Do you mean, if I'm sharing it online, I should mention that I've edited it?

You're more likely to be in the clear if you explicitly state what edits you make to photos. If you let people think you didn't, then fess up only after you're caught, there will be question about whether you intentionally let people think it was the original. Every photographer who has gotten in trouble for editing photos that people believed to have been unedited could have avoided the problem by including a single word in the caption - "Edited."

  • If a photo simply doesn't matter, it doesn't matter whether you disclose edits. Everyone who says anything goes in art is essentially saying art doesn't matter. Artists explain more about their work than anyone cares to know because it matters to them, even if no one else cares.

  • If a photo is unedited, there are no edits to disclose, and there is nothing for anyone to call out. For clarity, you may choose to notify people that the photo was unedited.

  • If it is clear from context that a photo was edited, you may decide not to mention it was edited. But for clarity, it is better to accurately describe the photo and its edits.

  • If the context implies a photo is unedited, it can be problematic to present edited photos, even when the edits are disclosed. For instance, when asking a question on this site, it is plainly dishonest to upload an image that was edited to artificially demonstrate a problem that does not exist.

  • If you fully disclose what you've done (before it is discovered by others), there's likely nothing wrong with it Do you mean, if I'm sharing it online, I should mention that I've edited it? – Vikas Aug 3 at 16:54
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    You're more likely to be in the clear if you explicitly state what edits you make to photos. If you let people think you didn't, then fess up only after you're caught, there will be question about whether you intentionally let people think it was the original. Every photographer who has gotten in trouble for editing photos that people believed to have been unedited could have avoided the problem by including a single word in the caption - "Edited." – xiota Aug 5 at 0:00
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It depends on the intent. If the goal, and actual result is "art", i.e make a nice-looking thing, then anything is acceptable. If the goal is to make the picture be a fake proof that something happened (for instance, removing Angela Merkel from a group of heads of state) then it is much more open to debate. But there is no hard rule, it could depend on the intent[*].

[*] in the case of Mrs. Merkel, it was for a newspaper read by people who find any pictures of any women offensive.

  • So the edits which were done in my photograph (the answer I mentioned in question), are fine? – Vikas Aug 3 at 16:56
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    "then anything is acceptable" - There must be limits. What if someone "needs" the blood of an innocent to create some specific piece of "art"? (The " intent" is art. The blood is incidental.) – xiota Aug 4 at 0:59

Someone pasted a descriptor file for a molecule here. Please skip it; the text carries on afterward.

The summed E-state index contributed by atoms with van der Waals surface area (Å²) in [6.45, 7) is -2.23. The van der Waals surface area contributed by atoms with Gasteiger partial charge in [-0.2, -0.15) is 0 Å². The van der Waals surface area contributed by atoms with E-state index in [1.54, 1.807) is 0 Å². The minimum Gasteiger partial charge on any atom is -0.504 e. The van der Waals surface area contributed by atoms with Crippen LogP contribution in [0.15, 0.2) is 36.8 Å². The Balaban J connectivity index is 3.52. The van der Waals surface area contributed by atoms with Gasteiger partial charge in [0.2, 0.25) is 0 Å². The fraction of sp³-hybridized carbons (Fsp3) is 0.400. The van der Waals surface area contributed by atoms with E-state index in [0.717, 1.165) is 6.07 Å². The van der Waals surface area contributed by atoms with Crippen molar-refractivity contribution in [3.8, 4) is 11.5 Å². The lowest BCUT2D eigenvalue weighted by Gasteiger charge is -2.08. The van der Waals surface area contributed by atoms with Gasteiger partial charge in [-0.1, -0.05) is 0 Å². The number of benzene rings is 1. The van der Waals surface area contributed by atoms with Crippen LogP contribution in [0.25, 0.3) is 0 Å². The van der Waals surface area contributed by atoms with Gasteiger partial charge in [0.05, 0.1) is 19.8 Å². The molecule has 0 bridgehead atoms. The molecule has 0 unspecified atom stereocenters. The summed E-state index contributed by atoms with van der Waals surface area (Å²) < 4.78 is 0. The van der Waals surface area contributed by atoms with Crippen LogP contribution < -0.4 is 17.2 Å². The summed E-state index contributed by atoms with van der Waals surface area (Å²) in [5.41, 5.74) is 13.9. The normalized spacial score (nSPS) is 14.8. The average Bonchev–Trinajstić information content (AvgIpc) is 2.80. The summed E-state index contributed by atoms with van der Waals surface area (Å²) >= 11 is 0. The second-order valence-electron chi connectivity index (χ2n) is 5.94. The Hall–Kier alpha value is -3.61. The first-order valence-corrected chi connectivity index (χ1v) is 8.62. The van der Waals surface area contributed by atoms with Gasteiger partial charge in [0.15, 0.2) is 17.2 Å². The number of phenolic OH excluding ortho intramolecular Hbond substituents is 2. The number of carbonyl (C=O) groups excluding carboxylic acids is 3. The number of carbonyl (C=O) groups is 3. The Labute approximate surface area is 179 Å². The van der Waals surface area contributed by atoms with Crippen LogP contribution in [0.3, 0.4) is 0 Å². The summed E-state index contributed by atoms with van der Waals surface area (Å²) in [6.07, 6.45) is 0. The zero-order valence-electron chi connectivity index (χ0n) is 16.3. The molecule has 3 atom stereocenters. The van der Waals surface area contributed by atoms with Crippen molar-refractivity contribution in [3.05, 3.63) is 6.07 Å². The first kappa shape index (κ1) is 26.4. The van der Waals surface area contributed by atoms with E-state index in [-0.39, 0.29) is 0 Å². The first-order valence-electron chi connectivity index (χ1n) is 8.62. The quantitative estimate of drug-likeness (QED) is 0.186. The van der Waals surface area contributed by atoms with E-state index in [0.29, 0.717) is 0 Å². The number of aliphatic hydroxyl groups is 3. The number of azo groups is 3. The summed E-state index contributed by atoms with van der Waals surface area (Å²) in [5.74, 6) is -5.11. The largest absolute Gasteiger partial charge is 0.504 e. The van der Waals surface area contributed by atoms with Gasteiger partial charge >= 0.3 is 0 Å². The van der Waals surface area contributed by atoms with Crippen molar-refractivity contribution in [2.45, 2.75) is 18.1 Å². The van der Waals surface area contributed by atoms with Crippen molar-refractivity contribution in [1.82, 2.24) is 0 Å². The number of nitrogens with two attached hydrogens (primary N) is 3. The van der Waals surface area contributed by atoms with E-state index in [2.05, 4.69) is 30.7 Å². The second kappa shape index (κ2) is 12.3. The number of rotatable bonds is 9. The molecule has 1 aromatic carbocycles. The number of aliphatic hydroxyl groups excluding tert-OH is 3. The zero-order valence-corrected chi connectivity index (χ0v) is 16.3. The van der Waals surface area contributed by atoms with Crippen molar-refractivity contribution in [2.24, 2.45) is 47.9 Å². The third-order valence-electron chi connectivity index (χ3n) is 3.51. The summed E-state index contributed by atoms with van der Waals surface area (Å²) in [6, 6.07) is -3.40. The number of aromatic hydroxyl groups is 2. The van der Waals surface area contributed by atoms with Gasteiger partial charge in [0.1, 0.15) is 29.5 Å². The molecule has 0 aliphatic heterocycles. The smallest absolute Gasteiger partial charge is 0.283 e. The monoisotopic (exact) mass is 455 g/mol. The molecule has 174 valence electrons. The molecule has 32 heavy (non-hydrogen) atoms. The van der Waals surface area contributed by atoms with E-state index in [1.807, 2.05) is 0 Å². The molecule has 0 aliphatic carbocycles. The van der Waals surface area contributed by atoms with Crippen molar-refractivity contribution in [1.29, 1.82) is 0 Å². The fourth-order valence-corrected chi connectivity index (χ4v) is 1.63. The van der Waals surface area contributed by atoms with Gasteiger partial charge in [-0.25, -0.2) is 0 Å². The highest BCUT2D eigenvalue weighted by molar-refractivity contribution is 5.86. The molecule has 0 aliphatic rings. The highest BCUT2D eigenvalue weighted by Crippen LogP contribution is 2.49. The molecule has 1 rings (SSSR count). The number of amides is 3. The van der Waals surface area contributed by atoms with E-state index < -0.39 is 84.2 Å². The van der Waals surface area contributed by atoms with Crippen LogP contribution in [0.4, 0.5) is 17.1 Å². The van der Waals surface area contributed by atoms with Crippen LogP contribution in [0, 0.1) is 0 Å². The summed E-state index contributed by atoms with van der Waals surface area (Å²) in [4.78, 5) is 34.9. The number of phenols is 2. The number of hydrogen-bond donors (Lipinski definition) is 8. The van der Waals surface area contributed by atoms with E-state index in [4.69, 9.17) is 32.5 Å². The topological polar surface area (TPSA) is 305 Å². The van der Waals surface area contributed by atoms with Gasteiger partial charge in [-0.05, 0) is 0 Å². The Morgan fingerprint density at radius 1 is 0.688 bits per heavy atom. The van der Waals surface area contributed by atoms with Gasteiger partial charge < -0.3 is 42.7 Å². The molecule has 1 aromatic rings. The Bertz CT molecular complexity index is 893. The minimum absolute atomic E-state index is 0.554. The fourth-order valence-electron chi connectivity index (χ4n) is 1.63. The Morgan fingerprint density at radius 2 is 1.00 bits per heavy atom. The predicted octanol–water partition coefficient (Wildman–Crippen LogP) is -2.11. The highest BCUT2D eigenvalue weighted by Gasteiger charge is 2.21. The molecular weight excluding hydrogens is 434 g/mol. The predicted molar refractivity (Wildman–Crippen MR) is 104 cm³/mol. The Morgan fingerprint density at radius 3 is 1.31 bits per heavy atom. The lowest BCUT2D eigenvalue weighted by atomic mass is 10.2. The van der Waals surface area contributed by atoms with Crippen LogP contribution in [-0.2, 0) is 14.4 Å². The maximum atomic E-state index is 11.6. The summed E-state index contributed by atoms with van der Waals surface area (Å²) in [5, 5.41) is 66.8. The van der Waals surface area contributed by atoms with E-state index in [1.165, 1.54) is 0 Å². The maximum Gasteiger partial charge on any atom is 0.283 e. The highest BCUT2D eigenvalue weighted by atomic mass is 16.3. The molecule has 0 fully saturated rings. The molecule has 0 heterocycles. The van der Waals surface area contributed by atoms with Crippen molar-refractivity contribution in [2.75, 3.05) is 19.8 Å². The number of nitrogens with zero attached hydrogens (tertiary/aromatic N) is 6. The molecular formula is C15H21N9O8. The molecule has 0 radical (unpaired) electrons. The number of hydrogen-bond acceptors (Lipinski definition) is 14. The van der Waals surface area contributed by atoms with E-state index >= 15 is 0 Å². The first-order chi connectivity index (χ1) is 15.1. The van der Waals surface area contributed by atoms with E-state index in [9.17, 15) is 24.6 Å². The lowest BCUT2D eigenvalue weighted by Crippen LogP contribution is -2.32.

4

First things first:

Or you should already take care of objects, unnecessary objects, main objects and other things, before taking photo, which will make photo better?

What is "better"? Is it a photo that you like more than others? A photo that I like more? A photo that we all like more? A photo that has fewer flaws? Flaws seen in which person's perspective?

Also, "better" has nothing to do with "more morally acceptable" - e.g. I would probably be a better human if someone put Einstein's brain in place of mine, yet this would not be very moral to me.


First, we would have to define what we consider as being 'moral' or 'immoral'. I guess this can be considered a broad definition that we could agree upon:

Those who use “morality” normatively hold that morality is (or would be) the code that meets the following condition: all rational persons, under certain specified conditions, would endorse it. [...] Definitions of morality in the normative sense—and, consequently, moral theories—differ in their accounts of rationality, and in their specifications of the conditions under which all rational persons would necessarily endorse the code of conduct that therefore would count as morality.

Definition of morality from the Stanford Encyclopedia of Philosophy

So in terms of photography...what is and what is not something that we all can agree upon? I guess most of us think that we should honor contracts - but are all contracts morally acceptable? The morality of an action has to be judged for every specific action.


The first thing that comes to my mind is the issue of composition - where is the difference between cropping the frame digitally vs. zooming in at the time of image capturing? Both have the same result. To add to xenoid's point: would it be less immoral just to push Mrs. Merkel out of the frame before taking the picture? How so?


But let us go through some cases in which I believe that editing is not immoral at all:

If in one of my model shots, you can accidentally see the underwear and/or some "naughty bits" and I only came to recognize that in post production - is it immoral to:

  • break the contract with the model and publish the photos as-is?
  • edit it slightly so that it is no issue?
  • delete all the photos immediately and act as if they never existed?

There are of course more options and combinations of options to this, including "talking to the model about the issue" - I wanted to keep it short ;-)

A somewhat similar example be made with journalistic photos: Is it immoral to blur faces in shots of dissidents? Is it immoral to not blur them although it was an agreed upon term before taking the shots?


As you see, it is impossible to answer your question for each and every case, as every case needs its own evaluation of what would be morally right.

That does not mean that I think that the answers given here are bad in any way (some of them got +1s from me). I just want to say that defining what is and is not moral is incredibly difficult - and even more so with something as photo editing, which to my mind begins even before taking the actual shot.